Sonia Sotomayor - History in the Making
Sonia Sotomayor, appointed to the U.S. Supreme Court is about to make history. If confirmed she will be the first Hispanic Woman to have a seat on the Supreme Court.
The confirmation hearings will be filled with controvery. The Republicans on the Congressional Judiciary Committee will in all likelihood question her on her beliefs, which they profess amount to making policy from the bench.
Two particular issues are likely to surface. One is her ruling on the New Haven Firefighters case, where she sided with the city to stop promotions of white firefighters. This ruling has recently been overturned by the Supreme Court by a vote of 5-4.
The other issue will be her statement that a hispanic woman will make a better judgement than a white male, or words to that effect.
Although Ms. Sotomayor will face the heat, the Democrats have enough votes to confirm her. Thus history will be made later on this summer when the Judiciary Committee votes to confirm her.
Frank Ricci to testify at Judge Sotomayor Hearings
Update: This author watched the opening remarks of this hearings. They were very respectful and most complimentary of Sonia Sotomayor. Senators one after the other emphasized what they would be asking during the confirmation hearings. Statements varied from her remarks about being better as a Hispanic woman to the case of the Connecticut firefighters. Arlen Spectar raised the point that he will be interested in her criteria of what cases the Supreme Court should acccept.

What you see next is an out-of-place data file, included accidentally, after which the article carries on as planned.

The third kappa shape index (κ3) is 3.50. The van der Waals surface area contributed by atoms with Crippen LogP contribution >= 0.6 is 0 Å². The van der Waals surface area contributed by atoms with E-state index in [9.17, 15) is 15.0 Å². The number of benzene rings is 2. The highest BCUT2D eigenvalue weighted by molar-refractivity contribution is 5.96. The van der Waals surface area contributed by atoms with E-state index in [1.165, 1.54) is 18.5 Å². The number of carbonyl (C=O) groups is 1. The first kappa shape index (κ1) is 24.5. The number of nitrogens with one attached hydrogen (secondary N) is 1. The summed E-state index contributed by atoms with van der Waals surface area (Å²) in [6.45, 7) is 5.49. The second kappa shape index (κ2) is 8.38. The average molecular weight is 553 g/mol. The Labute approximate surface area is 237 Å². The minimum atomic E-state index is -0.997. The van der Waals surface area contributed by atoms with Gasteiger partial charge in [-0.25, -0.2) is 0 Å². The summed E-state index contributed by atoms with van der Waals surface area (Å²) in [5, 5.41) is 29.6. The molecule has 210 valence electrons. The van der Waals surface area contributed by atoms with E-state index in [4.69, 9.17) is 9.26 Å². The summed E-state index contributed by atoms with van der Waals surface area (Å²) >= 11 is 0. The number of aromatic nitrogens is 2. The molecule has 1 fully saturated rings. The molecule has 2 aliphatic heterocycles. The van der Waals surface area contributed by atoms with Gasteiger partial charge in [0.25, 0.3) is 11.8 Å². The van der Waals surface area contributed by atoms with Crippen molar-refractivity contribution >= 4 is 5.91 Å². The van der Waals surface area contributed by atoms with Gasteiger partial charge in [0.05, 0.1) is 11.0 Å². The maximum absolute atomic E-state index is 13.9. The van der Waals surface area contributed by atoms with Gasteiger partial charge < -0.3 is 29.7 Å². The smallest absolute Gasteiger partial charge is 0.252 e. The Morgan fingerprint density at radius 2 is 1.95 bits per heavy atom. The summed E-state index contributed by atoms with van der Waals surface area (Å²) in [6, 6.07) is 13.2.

Spectar quoted the wire tapping law and the recent secret CIA program. Those cases were rejected by the Supreme Court and in Spectar's words have caused confusion in the law. He said that it is not known whether or not to brief Congress on this issue is legal or illegal.
Sotomayor in her Opening remarks made clear that a judge's jobe is fidelity to the law. The task of the Judge is not to make the law but to apply the law.
Sonia Sotomayor has decided advantages as she begins the most important trial of her long legal career, a nationally televised consideration of her nomination to be the first Hispanic and just the third woman on the Supreme Court.
Beginning Monday, she will tell her compelling up-from-poverty personal story to a jury tilted strongly in her favor - Democrats hold a comfortable majority on the Senate Judiciary Committee and a filibuster-resistant 60 votes in the Senate.
Still, Republicans signaled that they will press the 55-year-old New Yorker and veteran federal judge to explain past rulings involving discrimination complaints and gun rights, as well as comments that they say raise doubts about Sotomayor's ability to judge cases fairly.
The sharpest comments about her so far came Sunday from Sen. Jeff Sessions of Alabama, the senior Republican on the committee.
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Redwater, Alberta, Canada